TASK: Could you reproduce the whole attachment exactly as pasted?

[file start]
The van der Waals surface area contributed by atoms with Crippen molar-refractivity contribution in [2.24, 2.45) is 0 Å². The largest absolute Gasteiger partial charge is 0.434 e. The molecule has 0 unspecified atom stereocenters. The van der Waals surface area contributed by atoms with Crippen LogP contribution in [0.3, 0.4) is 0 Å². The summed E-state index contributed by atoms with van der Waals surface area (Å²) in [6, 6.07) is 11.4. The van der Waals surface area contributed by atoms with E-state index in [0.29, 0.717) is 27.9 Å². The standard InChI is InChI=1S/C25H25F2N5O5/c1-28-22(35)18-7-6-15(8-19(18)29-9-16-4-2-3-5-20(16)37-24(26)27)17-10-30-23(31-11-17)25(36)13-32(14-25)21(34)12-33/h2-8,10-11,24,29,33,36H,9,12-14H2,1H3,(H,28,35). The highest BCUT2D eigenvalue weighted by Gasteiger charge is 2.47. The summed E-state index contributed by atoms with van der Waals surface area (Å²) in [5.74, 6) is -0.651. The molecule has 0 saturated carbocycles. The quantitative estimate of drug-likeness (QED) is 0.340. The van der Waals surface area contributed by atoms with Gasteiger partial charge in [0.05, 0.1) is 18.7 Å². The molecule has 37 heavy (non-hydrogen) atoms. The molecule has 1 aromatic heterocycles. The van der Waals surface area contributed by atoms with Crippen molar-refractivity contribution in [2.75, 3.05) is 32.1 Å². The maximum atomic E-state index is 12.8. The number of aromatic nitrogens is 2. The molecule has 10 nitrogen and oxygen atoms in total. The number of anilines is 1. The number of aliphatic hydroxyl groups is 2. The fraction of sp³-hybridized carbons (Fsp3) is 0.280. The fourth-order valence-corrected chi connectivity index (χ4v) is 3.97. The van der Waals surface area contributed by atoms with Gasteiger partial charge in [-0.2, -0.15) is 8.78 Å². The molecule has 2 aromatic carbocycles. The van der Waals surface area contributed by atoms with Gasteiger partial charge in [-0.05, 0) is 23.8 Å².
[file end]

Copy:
The van der Waals surface area contributed by atoms with Crippen molar-refractivity contribution in [2.24, 2.45) is 0 Å². The largest absolute Gasteiger partial charge is 0.434 e. The molecule has 0 unspecified atom stereocenters. The van der Waals surface area contributed by atoms with Crippen LogP contribution in [0.3, 0.4) is 0 Å². The summed E-state index contributed by atoms with van der Waals surface area (Å²) in [6, 6.07) is 11.4. The van der Waals surface area contributed by atoms with E-state index in [0.29, 0.717) is 27.9 Å². The standard InChI is InChI=1S/C25H25F2N5O5/c1-28-22(35)18-7-6-15(8-19(18)29-9-16-4-2-3-5-20(16)37-24(26)27)17-10-30-23(31-11-17)25(36)13-32(14-25)21(34)12-33/h2-8,10-11,24,29,33,36H,9,12-14H2,1H3,(H,28,35). The highest BCUT2D eigenvalue weighted by Gasteiger charge is 2.47. The summed E-state index contributed by atoms with van der Waals surface area (Å²) in [5.74, 6) is -0.651. The molecule has 0 saturated carbocycles. The quantitative estimate of drug-likeness (QED) is 0.340. The van der Waals surface area contributed by atoms with Gasteiger partial charge in [0.05, 0.1) is 18.7 Å². The molecule has 37 heavy (non-hydrogen) atoms. The molecule has 1 aromatic heterocycles. The van der Waals surface area contributed by atoms with Crippen molar-refractivity contribution in [2.75, 3.05) is 32.1 Å². The maximum atomic E-state index is 12.8. The number of aromatic nitrogens is 2. The molecule has 10 nitrogen and oxygen atoms in total. The number of anilines is 1. The number of aliphatic hydroxyl groups is 2. The fraction of sp³-hybridized carbons (Fsp3) is 0.280. The fourth-order valence-corrected chi connectivity index (χ4v) is 3.97. The van der Waals surface area contributed by atoms with Gasteiger partial charge in [-0.2, -0.15) is 8.78 Å². The molecule has 2 aromatic carbocycles. The van der Waals surface area contributed by atoms with Gasteiger partial charge in [-0.05, 0) is 23.8 Å².